Composite copper-carbon nanotube material

Composite Materials Increase Electric Current Capacity of Copper Wires

Sept. 22, 2020
A new composite can increase the electrical current capacity of copper wires. The material can be scaled for use in ultra-efficient, power-dense electric vehicle traction motors.

Scientists investigating ways to improve electric vehicle adoption have developed a conductive material that outperforms copper alone. The new composite holds resonance for electric vehicle traction motors and power electronics.

The Oak Ridge National Laboratory (ORNL) researchers deposited and aligned carbon nanotubes (CNTs) on flat copper substrates to produce a metal-matrix composite material with current-handling capacity and mechanical properties.

Using a method known as electrospinning, the researchers deposited single-wall CNTs, which creates fibers as a jet of liquid speeds through an electric field. Kai Li, a postdoctoral researcher in ORNL’s Chemical Sciences Division, explained that the technique provides control over the structure and orientation of deposited materials. The process allowed scientists to successfully orient the CNTs in one general direction to facilitate enhanced flow of electricity, he noted.

The researchers employed a vacuum coating technique known as magnetron sputtering to add thin layers of copper film on top of the CNT-coated copper tapes. The coated samples were galvanized to produce a highly conductive Cu-CNT network by forming a dense, uniform copper layer and to allow diffusion of copper into the CNT matrix.

Further experimentation resulted in a copper-carbon nanotube composite that was 10 centimeters long and four centimeters wide. The microstructural properties of the new material included the facility to reach 14% greater current capacity, and up to 20% improved mechanical properties relative to pure copper.

Reporting in ACS Applied Nano Materials, the scientists noted the composite material reached 14% greater current capacity, with up to 20% improved mechanical properties compared with pure copper.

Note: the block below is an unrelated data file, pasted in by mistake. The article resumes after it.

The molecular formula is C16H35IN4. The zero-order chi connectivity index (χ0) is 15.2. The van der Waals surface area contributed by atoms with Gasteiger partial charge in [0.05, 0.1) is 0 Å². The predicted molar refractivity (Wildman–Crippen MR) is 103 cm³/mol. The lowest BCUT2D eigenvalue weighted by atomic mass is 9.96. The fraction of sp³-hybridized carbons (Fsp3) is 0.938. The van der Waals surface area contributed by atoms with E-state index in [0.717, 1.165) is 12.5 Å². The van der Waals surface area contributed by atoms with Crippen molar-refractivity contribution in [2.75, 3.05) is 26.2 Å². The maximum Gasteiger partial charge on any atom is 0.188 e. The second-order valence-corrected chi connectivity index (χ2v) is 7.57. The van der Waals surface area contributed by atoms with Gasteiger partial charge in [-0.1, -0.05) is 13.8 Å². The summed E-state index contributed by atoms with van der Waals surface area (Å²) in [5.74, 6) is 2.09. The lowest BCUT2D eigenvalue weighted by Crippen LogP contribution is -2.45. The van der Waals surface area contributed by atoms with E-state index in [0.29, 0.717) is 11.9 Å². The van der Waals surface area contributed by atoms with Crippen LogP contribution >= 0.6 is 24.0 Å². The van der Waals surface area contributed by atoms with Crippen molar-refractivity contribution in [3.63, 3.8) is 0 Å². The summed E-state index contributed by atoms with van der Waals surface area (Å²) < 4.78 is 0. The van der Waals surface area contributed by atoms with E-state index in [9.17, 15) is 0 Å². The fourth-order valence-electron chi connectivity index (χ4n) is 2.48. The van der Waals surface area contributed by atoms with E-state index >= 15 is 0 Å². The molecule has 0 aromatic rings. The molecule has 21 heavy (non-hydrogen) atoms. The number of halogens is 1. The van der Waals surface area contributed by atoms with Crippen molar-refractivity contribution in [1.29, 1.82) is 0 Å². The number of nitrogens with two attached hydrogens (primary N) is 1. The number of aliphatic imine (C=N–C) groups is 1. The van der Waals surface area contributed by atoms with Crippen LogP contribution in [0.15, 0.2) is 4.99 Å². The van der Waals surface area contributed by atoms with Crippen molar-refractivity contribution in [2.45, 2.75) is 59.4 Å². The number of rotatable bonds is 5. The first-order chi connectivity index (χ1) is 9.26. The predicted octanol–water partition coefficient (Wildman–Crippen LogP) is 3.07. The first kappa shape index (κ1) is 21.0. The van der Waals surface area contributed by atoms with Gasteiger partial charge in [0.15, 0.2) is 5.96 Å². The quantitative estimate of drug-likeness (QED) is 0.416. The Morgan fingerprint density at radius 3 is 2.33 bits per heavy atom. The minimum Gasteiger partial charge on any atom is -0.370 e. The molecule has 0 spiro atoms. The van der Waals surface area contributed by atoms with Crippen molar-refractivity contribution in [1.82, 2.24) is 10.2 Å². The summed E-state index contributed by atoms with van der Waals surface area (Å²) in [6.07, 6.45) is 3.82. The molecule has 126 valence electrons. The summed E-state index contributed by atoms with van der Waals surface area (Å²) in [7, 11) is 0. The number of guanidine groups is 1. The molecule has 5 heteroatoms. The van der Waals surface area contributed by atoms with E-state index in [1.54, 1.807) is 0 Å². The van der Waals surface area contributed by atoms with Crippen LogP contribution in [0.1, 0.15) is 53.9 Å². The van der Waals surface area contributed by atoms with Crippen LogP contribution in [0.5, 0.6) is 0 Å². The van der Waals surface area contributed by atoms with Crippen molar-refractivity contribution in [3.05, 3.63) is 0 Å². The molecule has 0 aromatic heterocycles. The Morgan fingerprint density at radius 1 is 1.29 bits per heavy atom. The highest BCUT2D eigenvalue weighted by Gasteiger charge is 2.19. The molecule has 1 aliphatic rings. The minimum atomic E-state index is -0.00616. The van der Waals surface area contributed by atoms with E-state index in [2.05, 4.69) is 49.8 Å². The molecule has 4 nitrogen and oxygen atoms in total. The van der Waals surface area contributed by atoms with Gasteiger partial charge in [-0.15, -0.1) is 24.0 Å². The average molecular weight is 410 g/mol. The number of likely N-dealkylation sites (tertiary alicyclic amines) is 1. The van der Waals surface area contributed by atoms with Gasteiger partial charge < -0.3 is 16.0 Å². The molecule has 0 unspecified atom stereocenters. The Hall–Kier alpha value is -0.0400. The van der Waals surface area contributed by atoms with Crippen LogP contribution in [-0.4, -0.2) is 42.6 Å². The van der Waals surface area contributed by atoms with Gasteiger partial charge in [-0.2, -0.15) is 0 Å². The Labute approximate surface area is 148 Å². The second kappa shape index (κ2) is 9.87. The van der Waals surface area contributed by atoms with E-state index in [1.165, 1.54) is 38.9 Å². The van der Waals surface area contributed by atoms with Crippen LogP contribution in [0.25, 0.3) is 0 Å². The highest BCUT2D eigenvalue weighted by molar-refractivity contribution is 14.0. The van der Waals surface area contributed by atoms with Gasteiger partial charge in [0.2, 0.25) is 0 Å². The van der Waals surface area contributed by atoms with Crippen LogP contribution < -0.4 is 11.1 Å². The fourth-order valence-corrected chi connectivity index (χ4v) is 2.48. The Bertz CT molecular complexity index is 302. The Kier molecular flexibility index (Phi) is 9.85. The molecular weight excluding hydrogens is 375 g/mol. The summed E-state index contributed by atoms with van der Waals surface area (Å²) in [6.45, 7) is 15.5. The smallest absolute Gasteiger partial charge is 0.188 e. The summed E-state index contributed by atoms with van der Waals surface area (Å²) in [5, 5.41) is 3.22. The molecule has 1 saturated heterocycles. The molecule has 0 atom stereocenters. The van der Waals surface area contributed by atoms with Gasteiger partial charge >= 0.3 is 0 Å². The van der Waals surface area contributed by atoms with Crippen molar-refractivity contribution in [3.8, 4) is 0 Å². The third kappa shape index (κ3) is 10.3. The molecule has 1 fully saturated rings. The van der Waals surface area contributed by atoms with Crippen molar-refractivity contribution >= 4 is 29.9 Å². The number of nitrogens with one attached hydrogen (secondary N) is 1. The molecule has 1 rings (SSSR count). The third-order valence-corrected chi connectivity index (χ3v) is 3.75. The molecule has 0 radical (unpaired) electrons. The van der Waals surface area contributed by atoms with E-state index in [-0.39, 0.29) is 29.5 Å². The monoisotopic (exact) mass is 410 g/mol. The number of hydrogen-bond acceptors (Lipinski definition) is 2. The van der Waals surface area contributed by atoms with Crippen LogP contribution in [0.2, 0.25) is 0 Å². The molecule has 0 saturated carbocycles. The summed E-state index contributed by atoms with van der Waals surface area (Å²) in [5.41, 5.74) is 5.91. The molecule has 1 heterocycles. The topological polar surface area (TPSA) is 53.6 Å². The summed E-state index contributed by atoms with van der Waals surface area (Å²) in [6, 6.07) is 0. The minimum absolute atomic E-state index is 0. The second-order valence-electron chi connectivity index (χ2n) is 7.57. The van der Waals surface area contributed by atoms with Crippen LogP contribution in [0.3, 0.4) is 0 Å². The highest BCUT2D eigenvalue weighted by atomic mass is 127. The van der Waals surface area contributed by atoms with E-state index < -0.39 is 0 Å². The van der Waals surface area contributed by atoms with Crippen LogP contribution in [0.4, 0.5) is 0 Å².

“By embedding all the great properties of carbon nanotubes into a copper matrix, we are aiming for better mechanical strength, lighter weight and higher current capacity,” said Tolga Aytug, lead investigator for the project. “Then you get a better conductor with less power loss, which in turn increases the efficiency and performance of the device. Improved performance, for instance, means we can reduce volume and increase the power density in advanced motor systems.”

The performance characteristics of the composite material have implications for electric motors, but could also improve electrification in applications where efficiency, mass and size are a key metric. The technology should have commercial viability in designing advanced conductors for electrical systems and industrial applications, noted the scientists.

“Electric motors are basically a combination of metals—steel laminations and copper windings,” noted Burak Ozpineci, manager of the ORNL Electric Drive Technologies Program and leader of the Power Electronics and Electric Machinery group. “To meet DOE’s Vehicle Technologies Office’s 2025 electric vehicle targets and goals, we need to increase power density of the electric drive and reduce the volume of motors by eight times, and that means improving material properties.”

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